One of the main spectroscopic pieces of evidence of porous ASW is the presence of dOH bonds, which have been seen in numerous laboratory experiments. Whether the infrared signature of dOH bonds at 3696 cm and 3720 cm is a good measurement of porosity has been debated. Palumbo (2006) performed energetic ion bombardment on ASW and found that the decrease of pore surface area is four times less than the decrease in dOH absorption. From this experiment, one might conclude that the dOH band area is not proportional to the pore surface area. However, ion bombardment also induces chemistry that produces molecules such as O, O, HO, which may interact with the dOH bonds and shift or shield the dOH bands (He et al., 2018b). It is unclear from their experiments what is the relation between dOH band area and pore surface area for pure ASW. In this regard, thermal processing of ASW is a more appropriate experiment. There have been experiments that focused on thermal processing of ASW (Bossa et al., 2012, 2014; Isokoski et al., 2014). However, those studies quantified the density of the ice instead of the pore surface area. In this study, we measured the pore surface area of ASW that is annealed at different temperatures, and also quantified the temperature dependence of dOH band area during heating of ASW. Additionally, we used a kinetic Monte Carlo model to determine the pore surface area of ASW during heating, by computing directly the total number of surface molecules. We have shown in Figure 4.1 that the 2-coordinated dOH (3720 cm) decreases sharply between 10 K and 60 K, and disappears almost completely by 60 K. There is possibly a smoothing of the pore surface or merger of smaller pores to form larger ones. The 3-coordinated dOH absorption band (3696 cm) decreases almost linearly between 60 and 140 K. This linear decrease with temperature can be compared with the linear decrease of pore surface area shown in Figure 4.2. Both seem to decrease linearly with temperature, although the curve in Figure 4.2 drops to the minimum at a slightly lower temperature than in Figure 4.1. This small difference can be explained by the fact that in measuring the pore surface area using CO adsorption, ASW was annealed for 30 minutes, while when measuring the dOH bands shown in Figure 4.1, the temperature was ramped up continuously without the annealing step. The comparison between these two figures suggests that at least under our experimental conditions, the infrared absorption band of 3696 cm seems to be a good measurement of the pore surface area in the temperature range from 40 K to 140 K.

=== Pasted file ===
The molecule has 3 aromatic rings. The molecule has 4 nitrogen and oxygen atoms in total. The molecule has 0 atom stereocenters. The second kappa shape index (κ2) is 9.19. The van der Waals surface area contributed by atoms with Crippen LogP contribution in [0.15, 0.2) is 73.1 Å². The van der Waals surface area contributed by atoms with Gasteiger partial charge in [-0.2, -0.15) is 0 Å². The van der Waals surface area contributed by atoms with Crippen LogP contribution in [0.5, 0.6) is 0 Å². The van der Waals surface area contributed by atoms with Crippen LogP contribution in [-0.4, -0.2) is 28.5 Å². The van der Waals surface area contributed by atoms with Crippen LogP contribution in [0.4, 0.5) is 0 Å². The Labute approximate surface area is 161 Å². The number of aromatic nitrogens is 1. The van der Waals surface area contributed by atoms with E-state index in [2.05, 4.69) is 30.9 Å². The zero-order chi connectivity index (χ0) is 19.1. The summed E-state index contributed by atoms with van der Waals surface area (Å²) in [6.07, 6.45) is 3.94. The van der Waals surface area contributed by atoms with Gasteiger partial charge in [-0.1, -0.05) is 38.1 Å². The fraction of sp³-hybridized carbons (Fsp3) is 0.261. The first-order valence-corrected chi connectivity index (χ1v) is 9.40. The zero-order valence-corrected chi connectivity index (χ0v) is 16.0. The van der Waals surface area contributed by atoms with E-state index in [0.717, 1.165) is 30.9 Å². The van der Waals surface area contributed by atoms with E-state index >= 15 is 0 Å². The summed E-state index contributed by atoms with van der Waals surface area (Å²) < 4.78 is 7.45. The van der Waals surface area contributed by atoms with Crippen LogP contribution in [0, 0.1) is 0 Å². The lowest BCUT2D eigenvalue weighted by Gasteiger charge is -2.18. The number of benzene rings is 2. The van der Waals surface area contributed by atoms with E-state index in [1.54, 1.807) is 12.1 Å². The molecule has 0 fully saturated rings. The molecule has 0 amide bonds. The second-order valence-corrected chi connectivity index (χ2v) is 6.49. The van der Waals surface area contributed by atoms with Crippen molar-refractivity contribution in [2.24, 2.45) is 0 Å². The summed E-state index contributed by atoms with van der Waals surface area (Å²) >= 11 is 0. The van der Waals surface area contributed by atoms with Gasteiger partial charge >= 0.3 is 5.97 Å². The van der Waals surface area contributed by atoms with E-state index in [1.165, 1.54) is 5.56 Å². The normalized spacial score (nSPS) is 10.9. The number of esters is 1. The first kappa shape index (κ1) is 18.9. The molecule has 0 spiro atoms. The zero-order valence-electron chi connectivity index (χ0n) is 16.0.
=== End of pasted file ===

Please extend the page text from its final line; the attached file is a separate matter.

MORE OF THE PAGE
The presence of cavities inside ASW has been reported or mentioned in several prior studies (Eldrup et al., 1985; Horimoto et al., 2002; Zheng et al., 2007). However, it is unclear whether these cavities are closed inside the bulk ASW or interconnected and accessible from the vacuum–ice interface. In Figure 3 of Raut et al. (2007b) and Figure 8 of Cazaux et al. (2015), it was hinted that there are closed cavities, but there was no discussion about the connectivity of the cavities. In Figure 4.4 in this work, it is evident that after CO adsorption, the 3696 cm band always drops to zero, regardless of the annealing temperature. This suggests that there is an insignificant number of closed cavities inside the bulk ASW, and almost all of the cavities (pores) are connected to the vacuum–ice interface. This is verified by the modeling, which shows that volatile species should indeed be able to access almost all of the pore surface inside the ice. This is also in agreement with the experimental results of Raut et al. (2007a), who found that the number of closed pores is insignificant in a 1000 ML ASW. However, we have to point out that this conclusion may not be applicable to an ASW much thicker than 1000 ML. Bu et al. (2016) reported that a thick ASW may crack spontaneously during growth or during warming up. It remains a question how the spontaneously cracking affects the connectivity of the cavities/pores inside ASW.